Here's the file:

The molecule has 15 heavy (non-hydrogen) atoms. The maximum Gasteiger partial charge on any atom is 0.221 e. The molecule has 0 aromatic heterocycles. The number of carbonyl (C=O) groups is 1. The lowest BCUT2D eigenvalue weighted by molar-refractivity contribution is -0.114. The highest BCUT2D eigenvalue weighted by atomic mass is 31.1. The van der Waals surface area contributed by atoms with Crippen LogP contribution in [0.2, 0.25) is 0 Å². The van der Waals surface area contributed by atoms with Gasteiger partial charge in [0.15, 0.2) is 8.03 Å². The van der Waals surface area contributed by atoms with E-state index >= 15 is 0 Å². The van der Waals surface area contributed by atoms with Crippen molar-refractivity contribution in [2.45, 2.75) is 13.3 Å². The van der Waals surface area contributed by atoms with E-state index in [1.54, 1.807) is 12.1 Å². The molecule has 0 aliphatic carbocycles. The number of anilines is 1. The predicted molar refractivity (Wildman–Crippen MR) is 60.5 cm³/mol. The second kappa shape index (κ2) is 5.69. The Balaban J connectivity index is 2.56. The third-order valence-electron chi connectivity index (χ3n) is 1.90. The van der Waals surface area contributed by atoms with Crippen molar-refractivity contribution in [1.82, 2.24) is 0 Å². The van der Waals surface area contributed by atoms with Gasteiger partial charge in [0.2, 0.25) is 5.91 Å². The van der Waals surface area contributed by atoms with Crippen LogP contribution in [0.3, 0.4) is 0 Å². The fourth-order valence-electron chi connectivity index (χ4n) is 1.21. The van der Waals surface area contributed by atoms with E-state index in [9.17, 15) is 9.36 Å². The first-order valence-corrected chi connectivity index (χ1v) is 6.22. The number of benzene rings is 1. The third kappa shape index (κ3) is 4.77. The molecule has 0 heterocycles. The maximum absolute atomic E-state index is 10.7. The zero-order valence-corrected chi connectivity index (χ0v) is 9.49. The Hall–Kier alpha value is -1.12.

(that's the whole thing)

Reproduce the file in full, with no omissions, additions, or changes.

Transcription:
The molecule has 15 heavy (non-hydrogen) atoms. The maximum Gasteiger partial charge on any atom is 0.221 e. The molecule has 0 aromatic heterocycles. The number of carbonyl (C=O) groups is 1. The lowest BCUT2D eigenvalue weighted by molar-refractivity contribution is -0.114. The highest BCUT2D eigenvalue weighted by atomic mass is 31.1. The van der Waals surface area contributed by atoms with Crippen LogP contribution in [0.2, 0.25) is 0 Å². The van der Waals surface area contributed by atoms with Gasteiger partial charge in [0.15, 0.2) is 8.03 Å². The van der Waals surface area contributed by atoms with E-state index >= 15 is 0 Å². The van der Waals surface area contributed by atoms with Crippen molar-refractivity contribution in [2.45, 2.75) is 13.3 Å². The van der Waals surface area contributed by atoms with E-state index in [1.54, 1.807) is 12.1 Å². The molecule has 0 aliphatic carbocycles. The number of anilines is 1. The predicted molar refractivity (Wildman–Crippen MR) is 60.5 cm³/mol. The second kappa shape index (κ2) is 5.69. The Balaban J connectivity index is 2.56. The third-order valence-electron chi connectivity index (χ3n) is 1.90. The van der Waals surface area contributed by atoms with Crippen molar-refractivity contribution in [1.82, 2.24) is 0 Å². The van der Waals surface area contributed by atoms with Gasteiger partial charge in [0.2, 0.25) is 5.91 Å². The van der Waals surface area contributed by atoms with Crippen LogP contribution in [0.3, 0.4) is 0 Å². The fourth-order valence-electron chi connectivity index (χ4n) is 1.21. The van der Waals surface area contributed by atoms with E-state index in [9.17, 15) is 9.36 Å². The first-order valence-corrected chi connectivity index (χ1v) is 6.22. The number of benzene rings is 1. The third kappa shape index (κ3) is 4.77. The molecule has 0 heterocycles. The maximum absolute atomic E-state index is 10.7. The zero-order valence-corrected chi connectivity index (χ0v) is 9.49. The Hall–Kier alpha value is -1.12.